Tune In, Trip Out features new interviews with director Roger Corman, co-star Dern and special effects tech Allen Daviau. Like the previous featurette, lots of fun and insightful tidbits including Corman's description of his one and only LSD trip, which he felt he had to take to lend credibility to the film. One revelation I found extremely funny and fascinating was Dern's straight arrow lifestyle, which is in sharp contrast to his on-screen persona (in fact, he came "this" close to qualifying for the Olympics in the mid-1960s); the veteran actor was one of the few participants on and behind the set that wasn't on any drug of any kind. Nicholson devotees will get a kick out of Dern's description of the actor's perfectionist streak as he recalls how the future screen legend came on to the set to inspect props and set designs to assure as accurate a portrayal as possible.

Four other extras wind up an already impressive package: Allen Daviau, ACS Psychedelic Film Effects brings back the likeable effects whiz for more behind-the-scenes tales that, while technical in nature, give an excellent insight in how those incredible multi-patterned psychedelic displays came to life. Psychedelic Light Box is a nifty five-minute montage of the film's most memorable visual set pieces as a medley of score highlights from The American Music Band plays in the background (in beautiful re-mixed stereo, I might add); in a cool touch, the montage will automatically replay over and over to your heart's desire until you've had enough. American Cinematographer Article features a behind-the-scenes piece authored by Bob Beck, with rare photos. Finally, director Corman contributes a laid back but fact filled commentary. Among the more notable revelations are how American International Pictures inserted a cautionary prologue to the film against his wishes and the challenges he faced in working with and simplifying Nicholson's ambitious script (which makes me wonder if Jack took some of those deleted concepts and re-worked them for the much superior Head, the Monkees' cult classic, which he co-wrote with Bob Rafelson).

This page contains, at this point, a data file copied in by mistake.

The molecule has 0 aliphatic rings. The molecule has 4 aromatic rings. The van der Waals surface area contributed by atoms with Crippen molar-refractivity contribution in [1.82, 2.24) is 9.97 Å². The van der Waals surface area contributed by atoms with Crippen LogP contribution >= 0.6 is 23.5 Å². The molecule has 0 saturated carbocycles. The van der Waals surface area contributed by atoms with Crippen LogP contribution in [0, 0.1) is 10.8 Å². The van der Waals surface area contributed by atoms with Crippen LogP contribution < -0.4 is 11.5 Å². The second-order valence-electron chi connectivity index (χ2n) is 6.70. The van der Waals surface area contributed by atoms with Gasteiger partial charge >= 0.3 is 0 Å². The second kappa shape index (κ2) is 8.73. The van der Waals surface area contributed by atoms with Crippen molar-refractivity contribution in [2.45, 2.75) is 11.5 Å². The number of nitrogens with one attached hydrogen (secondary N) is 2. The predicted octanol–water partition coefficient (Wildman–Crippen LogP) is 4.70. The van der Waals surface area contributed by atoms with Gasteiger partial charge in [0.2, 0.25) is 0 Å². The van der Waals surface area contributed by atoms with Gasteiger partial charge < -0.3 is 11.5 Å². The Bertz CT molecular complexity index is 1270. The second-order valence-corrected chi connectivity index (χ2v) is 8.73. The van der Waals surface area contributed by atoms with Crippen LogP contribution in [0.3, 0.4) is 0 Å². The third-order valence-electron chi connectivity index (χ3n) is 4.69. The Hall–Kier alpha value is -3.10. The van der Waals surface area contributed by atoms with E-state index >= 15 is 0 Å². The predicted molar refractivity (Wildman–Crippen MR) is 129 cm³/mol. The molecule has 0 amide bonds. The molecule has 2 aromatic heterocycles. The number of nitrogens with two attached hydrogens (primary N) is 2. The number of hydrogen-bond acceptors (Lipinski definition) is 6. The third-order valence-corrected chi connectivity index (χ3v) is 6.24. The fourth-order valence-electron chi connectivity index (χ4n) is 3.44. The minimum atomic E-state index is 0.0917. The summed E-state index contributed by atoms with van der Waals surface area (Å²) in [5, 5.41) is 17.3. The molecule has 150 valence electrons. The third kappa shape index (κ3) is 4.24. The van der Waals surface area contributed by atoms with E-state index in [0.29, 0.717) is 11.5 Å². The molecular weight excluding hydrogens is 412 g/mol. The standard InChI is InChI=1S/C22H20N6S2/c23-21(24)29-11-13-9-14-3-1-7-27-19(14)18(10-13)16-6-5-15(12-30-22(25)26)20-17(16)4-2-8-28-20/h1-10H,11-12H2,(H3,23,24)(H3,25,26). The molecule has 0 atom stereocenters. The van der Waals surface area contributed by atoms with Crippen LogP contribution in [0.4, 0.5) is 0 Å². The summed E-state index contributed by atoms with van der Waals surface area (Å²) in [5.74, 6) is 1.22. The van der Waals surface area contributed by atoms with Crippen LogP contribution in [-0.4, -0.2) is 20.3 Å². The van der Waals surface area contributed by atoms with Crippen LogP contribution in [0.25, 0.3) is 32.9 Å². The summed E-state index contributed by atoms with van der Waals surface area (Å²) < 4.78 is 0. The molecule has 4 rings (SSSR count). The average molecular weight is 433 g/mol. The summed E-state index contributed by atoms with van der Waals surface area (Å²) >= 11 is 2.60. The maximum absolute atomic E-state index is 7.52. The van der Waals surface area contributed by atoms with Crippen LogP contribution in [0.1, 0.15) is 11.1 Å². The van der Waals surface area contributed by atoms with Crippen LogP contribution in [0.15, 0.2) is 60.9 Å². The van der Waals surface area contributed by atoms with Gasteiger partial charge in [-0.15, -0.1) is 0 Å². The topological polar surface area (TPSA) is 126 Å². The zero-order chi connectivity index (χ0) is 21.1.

Extras Grade: A

 

Final Comments

Another worthy addition to MGM's Midinite Movies line with two of Hollywood's first forays into the drug culture, combined on one value-packed disc with happenin' extras, man. Early Jack, day-glo painted go-go girls, The Strawberry Alarm Clock, psychedelic freak-outs and Dennis Hopper setting a world's record for multiple use of the word "man" in a single sentence, man. What more could you want, man?!